Review: Kluentah, one half of Fallbeil, has brought gutter-dwelling electronics to labels like V I S, New York Haunted, Return To Disorder, Mannequin and Sisters before now, so there's no doubt in the clout this particular nightcrawler possesses. On this latest release for new label Zement the mood is as sinister as you would hope, leading in with the sleazy electro noir of "The Return" before slipping into the mucky industrial thump of "Higher Level." "Enter Mars" is a snarling acid stomper engineered to nail you to the spot in the toughest of ways, and "Circle Of Power" ends proceedings on an ominous, tracky note for the post-apocalyptic party people to get all end-of-days to.
Review: This is proving to be a big breakthrough year for Kosh, a producer hailing from Casablanca in Morocco. After making a first appearance last year on Casa Voyager, he's returned to that label a second time before dropping the "Endless Quest" 12" on eudemonia. But now he's made a marked leap forward with this transmission on 20:20 Vision, where his incredibly well-read take on vintage electro sounds right at home. There is quality pouring from every corner of this record, but we recommend you make a beeline for the sumptuous "Vicious Love," an acid-laced burner with soul to match its snarl.
Review: The III Rivers crew have put out some serious heat since first transmitting out of the Manchester underground back in 2013. Kvetch X, also known as Voiceless and Ekeko, has been spotted on labels like UntilMyHeartStops before, so you know this chap knows his chops in the studio. Here he's in full deviant machine mode, swerving from the swinging, strafing thrust of "Tool Box" to bugged out boxy techno workout "Purge The Urge" before landing on the wave-riding arp beast "Blue Eyes" that courses through the B side like a noirish B-movie soundtrack joint on uppers, downers, laughers and screamers.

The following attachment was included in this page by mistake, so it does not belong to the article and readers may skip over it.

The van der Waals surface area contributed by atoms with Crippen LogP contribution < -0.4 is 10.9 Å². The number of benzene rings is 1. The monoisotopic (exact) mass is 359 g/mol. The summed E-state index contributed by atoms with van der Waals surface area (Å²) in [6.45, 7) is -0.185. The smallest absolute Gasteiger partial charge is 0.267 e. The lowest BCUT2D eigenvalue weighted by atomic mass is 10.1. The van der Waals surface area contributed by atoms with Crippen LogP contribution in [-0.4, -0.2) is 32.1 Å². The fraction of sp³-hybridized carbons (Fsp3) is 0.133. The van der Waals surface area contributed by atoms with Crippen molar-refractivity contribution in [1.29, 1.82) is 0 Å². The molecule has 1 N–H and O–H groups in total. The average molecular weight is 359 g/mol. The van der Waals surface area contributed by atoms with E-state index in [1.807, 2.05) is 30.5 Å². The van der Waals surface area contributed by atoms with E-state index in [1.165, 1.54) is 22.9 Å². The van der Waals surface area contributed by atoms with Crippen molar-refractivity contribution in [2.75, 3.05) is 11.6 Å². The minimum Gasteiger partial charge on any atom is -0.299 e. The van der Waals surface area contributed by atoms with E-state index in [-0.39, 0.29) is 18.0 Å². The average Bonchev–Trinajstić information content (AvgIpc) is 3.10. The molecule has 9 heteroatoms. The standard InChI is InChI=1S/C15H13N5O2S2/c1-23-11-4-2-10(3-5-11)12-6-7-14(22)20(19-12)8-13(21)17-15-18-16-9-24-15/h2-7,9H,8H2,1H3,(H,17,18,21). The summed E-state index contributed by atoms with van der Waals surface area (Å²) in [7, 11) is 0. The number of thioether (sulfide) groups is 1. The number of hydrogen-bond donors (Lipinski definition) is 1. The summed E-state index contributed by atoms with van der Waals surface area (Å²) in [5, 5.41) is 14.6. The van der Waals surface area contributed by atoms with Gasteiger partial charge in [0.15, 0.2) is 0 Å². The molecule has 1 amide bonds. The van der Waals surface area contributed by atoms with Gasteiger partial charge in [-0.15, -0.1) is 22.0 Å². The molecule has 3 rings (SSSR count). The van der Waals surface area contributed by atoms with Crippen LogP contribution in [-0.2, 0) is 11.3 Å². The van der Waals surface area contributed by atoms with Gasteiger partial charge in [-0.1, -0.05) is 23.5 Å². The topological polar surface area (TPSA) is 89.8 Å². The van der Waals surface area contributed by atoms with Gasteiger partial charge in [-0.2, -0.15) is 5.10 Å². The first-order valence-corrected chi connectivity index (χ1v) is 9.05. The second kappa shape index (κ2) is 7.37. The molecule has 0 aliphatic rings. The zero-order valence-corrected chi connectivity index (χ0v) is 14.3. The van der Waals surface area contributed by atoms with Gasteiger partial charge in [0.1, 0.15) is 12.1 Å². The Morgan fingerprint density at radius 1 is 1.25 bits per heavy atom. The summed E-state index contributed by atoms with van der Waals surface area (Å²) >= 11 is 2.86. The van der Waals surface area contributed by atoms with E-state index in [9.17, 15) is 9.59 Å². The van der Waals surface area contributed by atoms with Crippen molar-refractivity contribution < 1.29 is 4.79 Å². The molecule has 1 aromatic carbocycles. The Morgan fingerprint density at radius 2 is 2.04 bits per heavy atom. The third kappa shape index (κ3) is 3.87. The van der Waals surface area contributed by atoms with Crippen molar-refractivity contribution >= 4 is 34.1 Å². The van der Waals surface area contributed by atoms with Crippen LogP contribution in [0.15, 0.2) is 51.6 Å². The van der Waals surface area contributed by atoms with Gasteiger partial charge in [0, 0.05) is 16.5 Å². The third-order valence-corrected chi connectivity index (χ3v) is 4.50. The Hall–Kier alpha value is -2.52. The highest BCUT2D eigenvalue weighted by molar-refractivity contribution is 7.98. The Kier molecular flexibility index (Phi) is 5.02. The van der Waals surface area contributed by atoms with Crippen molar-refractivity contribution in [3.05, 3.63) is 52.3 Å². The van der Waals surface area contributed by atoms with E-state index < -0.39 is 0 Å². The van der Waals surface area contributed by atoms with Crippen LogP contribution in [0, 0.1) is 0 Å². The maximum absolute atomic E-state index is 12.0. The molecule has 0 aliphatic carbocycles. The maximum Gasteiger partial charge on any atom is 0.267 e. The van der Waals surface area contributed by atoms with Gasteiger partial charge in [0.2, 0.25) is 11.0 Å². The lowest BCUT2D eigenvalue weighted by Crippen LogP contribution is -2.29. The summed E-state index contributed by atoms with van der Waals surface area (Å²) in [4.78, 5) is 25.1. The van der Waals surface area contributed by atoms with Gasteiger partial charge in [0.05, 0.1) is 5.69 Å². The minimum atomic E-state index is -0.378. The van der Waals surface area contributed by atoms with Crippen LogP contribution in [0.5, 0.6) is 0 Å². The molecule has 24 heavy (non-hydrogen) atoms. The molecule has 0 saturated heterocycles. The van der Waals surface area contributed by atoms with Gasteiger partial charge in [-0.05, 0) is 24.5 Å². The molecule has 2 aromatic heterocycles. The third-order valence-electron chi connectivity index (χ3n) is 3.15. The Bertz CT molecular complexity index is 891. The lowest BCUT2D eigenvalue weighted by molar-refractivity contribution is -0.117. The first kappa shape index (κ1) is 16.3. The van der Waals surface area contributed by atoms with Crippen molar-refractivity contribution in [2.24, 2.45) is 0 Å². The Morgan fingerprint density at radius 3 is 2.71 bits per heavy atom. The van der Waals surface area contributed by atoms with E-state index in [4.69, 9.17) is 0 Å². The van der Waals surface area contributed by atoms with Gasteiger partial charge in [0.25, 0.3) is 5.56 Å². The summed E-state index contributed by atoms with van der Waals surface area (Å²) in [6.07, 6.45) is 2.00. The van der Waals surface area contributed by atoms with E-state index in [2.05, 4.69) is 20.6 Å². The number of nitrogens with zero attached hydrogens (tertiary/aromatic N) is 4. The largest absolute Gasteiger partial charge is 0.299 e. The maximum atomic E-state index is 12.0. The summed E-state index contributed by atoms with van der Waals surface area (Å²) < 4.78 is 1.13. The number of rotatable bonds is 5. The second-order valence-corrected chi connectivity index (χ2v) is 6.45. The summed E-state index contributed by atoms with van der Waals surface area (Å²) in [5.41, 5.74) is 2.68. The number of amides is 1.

Review: Owen Jay's Batti Batti label has carried a great selection of various artists releases throughout its back catalogue, and the tradition continues with this latest missive. The Palette EP kicks off with the ever-rising talents of Jayson Wynters, who plies a seductive strain of deep house on "Sherella's Kiss" that melts perfectly into the blissful, twinkling keys and gossamer percussion of Duccio's "Absurdation". Kiddmisha leads in on the B side with the sprightly electro of "Healing" before Weakmassive rounds things off with the mellow acid of "Sjhue," which matches a nagging 303 with sumptuous keys for a spine-tingling conclusion to a fantastic 12".